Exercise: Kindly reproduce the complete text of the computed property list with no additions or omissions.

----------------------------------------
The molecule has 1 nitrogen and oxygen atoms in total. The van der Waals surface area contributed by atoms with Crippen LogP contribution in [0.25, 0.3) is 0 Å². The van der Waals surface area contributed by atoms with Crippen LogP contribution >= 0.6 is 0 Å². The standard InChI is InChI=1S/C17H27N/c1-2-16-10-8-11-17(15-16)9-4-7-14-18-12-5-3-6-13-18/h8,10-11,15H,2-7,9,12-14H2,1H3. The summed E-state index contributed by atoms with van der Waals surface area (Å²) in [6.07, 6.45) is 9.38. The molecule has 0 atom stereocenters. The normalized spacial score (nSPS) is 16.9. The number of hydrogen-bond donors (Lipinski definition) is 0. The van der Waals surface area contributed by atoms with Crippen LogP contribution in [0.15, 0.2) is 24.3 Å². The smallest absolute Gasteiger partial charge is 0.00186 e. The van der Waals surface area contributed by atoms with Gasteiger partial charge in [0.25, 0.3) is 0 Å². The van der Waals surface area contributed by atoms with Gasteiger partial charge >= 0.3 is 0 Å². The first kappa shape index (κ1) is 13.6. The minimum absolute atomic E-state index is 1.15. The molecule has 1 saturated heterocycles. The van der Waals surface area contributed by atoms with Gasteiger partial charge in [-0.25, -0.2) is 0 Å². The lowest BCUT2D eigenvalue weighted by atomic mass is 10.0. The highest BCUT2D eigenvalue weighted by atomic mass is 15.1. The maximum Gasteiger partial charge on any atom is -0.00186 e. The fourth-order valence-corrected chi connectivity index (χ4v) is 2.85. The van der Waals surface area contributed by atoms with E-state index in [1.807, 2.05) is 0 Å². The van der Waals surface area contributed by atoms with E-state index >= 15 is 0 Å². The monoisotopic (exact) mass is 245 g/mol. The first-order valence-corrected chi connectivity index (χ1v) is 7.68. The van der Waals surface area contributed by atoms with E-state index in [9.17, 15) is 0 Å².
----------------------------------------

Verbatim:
The molecule has 1 nitrogen and oxygen atoms in total. The van der Waals surface area contributed by atoms with Crippen LogP contribution in [0.25, 0.3) is 0 Å². The van der Waals surface area contributed by atoms with Crippen LogP contribution >= 0.6 is 0 Å². The standard InChI is InChI=1S/C17H27N/c1-2-16-10-8-11-17(15-16)9-4-7-14-18-12-5-3-6-13-18/h8,10-11,15H,2-7,9,12-14H2,1H3. The summed E-state index contributed by atoms with van der Waals surface area (Å²) in [6.07, 6.45) is 9.38. The molecule has 0 atom stereocenters. The normalized spacial score (nSPS) is 16.9. The number of hydrogen-bond donors (Lipinski definition) is 0. The van der Waals surface area contributed by atoms with Crippen LogP contribution in [0.15, 0.2) is 24.3 Å². The smallest absolute Gasteiger partial charge is 0.00186 e. The van der Waals surface area contributed by atoms with Gasteiger partial charge in [0.25, 0.3) is 0 Å². The van der Waals surface area contributed by atoms with Gasteiger partial charge >= 0.3 is 0 Å². The first kappa shape index (κ1) is 13.6. The minimum absolute atomic E-state index is 1.15. The molecule has 1 saturated heterocycles. The van der Waals surface area contributed by atoms with Gasteiger partial charge in [-0.25, -0.2) is 0 Å². The lowest BCUT2D eigenvalue weighted by atomic mass is 10.0. The highest BCUT2D eigenvalue weighted by atomic mass is 15.1. The maximum Gasteiger partial charge on any atom is -0.00186 e. The fourth-order valence-corrected chi connectivity index (χ4v) is 2.85. The van der Waals surface area contributed by atoms with E-state index in [1.807, 2.05) is 0 Å². The van der Waals surface area contributed by atoms with E-state index >= 15 is 0 Å². The monoisotopic (exact) mass is 245 g/mol. The first-order valence-corrected chi connectivity index (χ1v) is 7.68. The van der Waals surface area contributed by atoms with E-state index in [9.17, 15) is 0 Å².